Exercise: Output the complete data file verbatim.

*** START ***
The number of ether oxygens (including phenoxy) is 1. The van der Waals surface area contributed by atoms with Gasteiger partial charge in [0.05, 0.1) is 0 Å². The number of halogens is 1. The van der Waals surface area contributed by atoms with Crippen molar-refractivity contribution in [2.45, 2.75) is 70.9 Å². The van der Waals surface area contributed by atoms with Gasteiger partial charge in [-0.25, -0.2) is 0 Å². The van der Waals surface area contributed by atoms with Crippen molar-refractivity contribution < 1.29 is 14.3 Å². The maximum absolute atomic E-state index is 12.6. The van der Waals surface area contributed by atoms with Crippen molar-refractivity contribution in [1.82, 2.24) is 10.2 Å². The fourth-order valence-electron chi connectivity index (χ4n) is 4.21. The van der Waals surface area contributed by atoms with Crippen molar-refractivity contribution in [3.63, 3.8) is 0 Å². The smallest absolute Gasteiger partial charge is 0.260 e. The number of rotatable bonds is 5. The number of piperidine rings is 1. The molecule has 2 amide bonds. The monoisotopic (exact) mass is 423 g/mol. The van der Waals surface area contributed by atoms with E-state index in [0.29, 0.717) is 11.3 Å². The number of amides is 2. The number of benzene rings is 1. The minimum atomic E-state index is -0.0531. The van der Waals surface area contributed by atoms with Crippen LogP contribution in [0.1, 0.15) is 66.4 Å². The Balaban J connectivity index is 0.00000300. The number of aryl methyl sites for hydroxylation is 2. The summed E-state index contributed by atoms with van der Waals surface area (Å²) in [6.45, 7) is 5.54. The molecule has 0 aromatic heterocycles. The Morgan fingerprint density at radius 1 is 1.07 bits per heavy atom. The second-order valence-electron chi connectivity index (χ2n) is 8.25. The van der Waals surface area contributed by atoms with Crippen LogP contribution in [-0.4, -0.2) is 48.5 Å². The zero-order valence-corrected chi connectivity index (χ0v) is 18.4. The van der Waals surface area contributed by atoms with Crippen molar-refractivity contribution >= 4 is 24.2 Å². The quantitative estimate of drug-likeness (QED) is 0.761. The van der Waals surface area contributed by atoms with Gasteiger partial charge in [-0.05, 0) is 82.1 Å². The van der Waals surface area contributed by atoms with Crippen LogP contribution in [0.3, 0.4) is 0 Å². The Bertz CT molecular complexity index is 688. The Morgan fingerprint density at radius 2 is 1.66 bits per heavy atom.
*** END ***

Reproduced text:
The number of ether oxygens (including phenoxy) is 1. The van der Waals surface area contributed by atoms with Gasteiger partial charge in [0.05, 0.1) is 0 Å². The number of halogens is 1. The van der Waals surface area contributed by atoms with Crippen molar-refractivity contribution in [2.45, 2.75) is 70.9 Å². The van der Waals surface area contributed by atoms with Gasteiger partial charge in [-0.25, -0.2) is 0 Å². The van der Waals surface area contributed by atoms with Crippen molar-refractivity contribution < 1.29 is 14.3 Å². The maximum absolute atomic E-state index is 12.6. The van der Waals surface area contributed by atoms with Crippen molar-refractivity contribution in [1.82, 2.24) is 10.2 Å². The fourth-order valence-electron chi connectivity index (χ4n) is 4.21. The van der Waals surface area contributed by atoms with Crippen molar-refractivity contribution in [3.63, 3.8) is 0 Å². The smallest absolute Gasteiger partial charge is 0.260 e. The number of rotatable bonds is 5. The number of piperidine rings is 1. The molecule has 2 amide bonds. The monoisotopic (exact) mass is 423 g/mol. The van der Waals surface area contributed by atoms with E-state index in [0.29, 0.717) is 11.3 Å². The number of amides is 2. The number of benzene rings is 1. The minimum atomic E-state index is -0.0531. The van der Waals surface area contributed by atoms with Crippen LogP contribution in [0.1, 0.15) is 66.4 Å². The Balaban J connectivity index is 0.00000300. The number of aryl methyl sites for hydroxylation is 2. The summed E-state index contributed by atoms with van der Waals surface area (Å²) in [6.45, 7) is 5.54. The molecule has 0 aromatic heterocycles. The Morgan fingerprint density at radius 1 is 1.07 bits per heavy atom. The second-order valence-electron chi connectivity index (χ2n) is 8.25. The van der Waals surface area contributed by atoms with Crippen LogP contribution in [-0.4, -0.2) is 48.5 Å². The zero-order valence-corrected chi connectivity index (χ0v) is 18.4. The van der Waals surface area contributed by atoms with Crippen molar-refractivity contribution >= 4 is 24.2 Å². The quantitative estimate of drug-likeness (QED) is 0.761. The van der Waals surface area contributed by atoms with Gasteiger partial charge in [-0.05, 0) is 82.1 Å². The van der Waals surface area contributed by atoms with Crippen LogP contribution in [0.3, 0.4) is 0 Å². The Bertz CT molecular complexity index is 688. The Morgan fingerprint density at radius 2 is 1.66 bits per heavy atom.